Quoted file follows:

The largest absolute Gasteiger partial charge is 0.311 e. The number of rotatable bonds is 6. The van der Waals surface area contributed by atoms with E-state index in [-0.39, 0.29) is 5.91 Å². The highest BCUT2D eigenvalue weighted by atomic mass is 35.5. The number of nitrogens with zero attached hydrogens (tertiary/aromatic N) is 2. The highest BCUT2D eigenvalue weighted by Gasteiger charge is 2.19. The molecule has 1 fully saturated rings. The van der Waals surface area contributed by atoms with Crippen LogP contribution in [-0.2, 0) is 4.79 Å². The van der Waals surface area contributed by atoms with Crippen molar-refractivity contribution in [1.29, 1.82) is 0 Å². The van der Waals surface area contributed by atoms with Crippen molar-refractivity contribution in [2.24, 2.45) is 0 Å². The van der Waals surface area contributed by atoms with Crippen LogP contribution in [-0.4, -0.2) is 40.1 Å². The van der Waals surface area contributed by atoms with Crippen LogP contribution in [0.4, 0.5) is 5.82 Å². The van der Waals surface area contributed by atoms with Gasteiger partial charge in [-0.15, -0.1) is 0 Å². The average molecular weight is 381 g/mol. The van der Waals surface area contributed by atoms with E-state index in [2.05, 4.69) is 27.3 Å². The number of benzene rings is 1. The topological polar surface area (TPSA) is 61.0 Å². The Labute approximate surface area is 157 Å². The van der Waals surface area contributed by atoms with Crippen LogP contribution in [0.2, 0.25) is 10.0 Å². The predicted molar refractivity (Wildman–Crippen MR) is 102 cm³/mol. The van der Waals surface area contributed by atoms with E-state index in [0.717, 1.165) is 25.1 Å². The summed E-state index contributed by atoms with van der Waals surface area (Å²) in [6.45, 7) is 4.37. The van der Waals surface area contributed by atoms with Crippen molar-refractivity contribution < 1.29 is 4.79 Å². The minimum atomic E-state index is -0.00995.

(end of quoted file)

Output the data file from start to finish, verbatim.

The largest absolute Gasteiger partial charge is 0.311 e. The number of rotatable bonds is 6. The van der Waals surface area contributed by atoms with E-state index in [-0.39, 0.29) is 5.91 Å². The highest BCUT2D eigenvalue weighted by atomic mass is 35.5. The number of nitrogens with zero attached hydrogens (tertiary/aromatic N) is 2. The highest BCUT2D eigenvalue weighted by Gasteiger charge is 2.19. The molecule has 1 fully saturated rings. The van der Waals surface area contributed by atoms with Crippen LogP contribution in [-0.2, 0) is 4.79 Å². The van der Waals surface area contributed by atoms with Crippen molar-refractivity contribution in [1.29, 1.82) is 0 Å². The van der Waals surface area contributed by atoms with Crippen molar-refractivity contribution in [2.24, 2.45) is 0 Å². The van der Waals surface area contributed by atoms with Crippen LogP contribution in [-0.4, -0.2) is 40.1 Å². The van der Waals surface area contributed by atoms with Crippen LogP contribution in [0.4, 0.5) is 5.82 Å². The van der Waals surface area contributed by atoms with Gasteiger partial charge in [-0.15, -0.1) is 0 Å². The average molecular weight is 381 g/mol. The van der Waals surface area contributed by atoms with E-state index in [2.05, 4.69) is 27.3 Å². The number of benzene rings is 1. The topological polar surface area (TPSA) is 61.0 Å². The Labute approximate surface area is 157 Å². The van der Waals surface area contributed by atoms with Crippen LogP contribution in [0.2, 0.25) is 10.0 Å². The predicted molar refractivity (Wildman–Crippen MR) is 102 cm³/mol. The van der Waals surface area contributed by atoms with E-state index in [0.717, 1.165) is 25.1 Å². The summed E-state index contributed by atoms with van der Waals surface area (Å²) in [6.45, 7) is 4.37. The van der Waals surface area contributed by atoms with Crippen molar-refractivity contribution < 1.29 is 4.79 Å². The minimum atomic E-state index is -0.00995.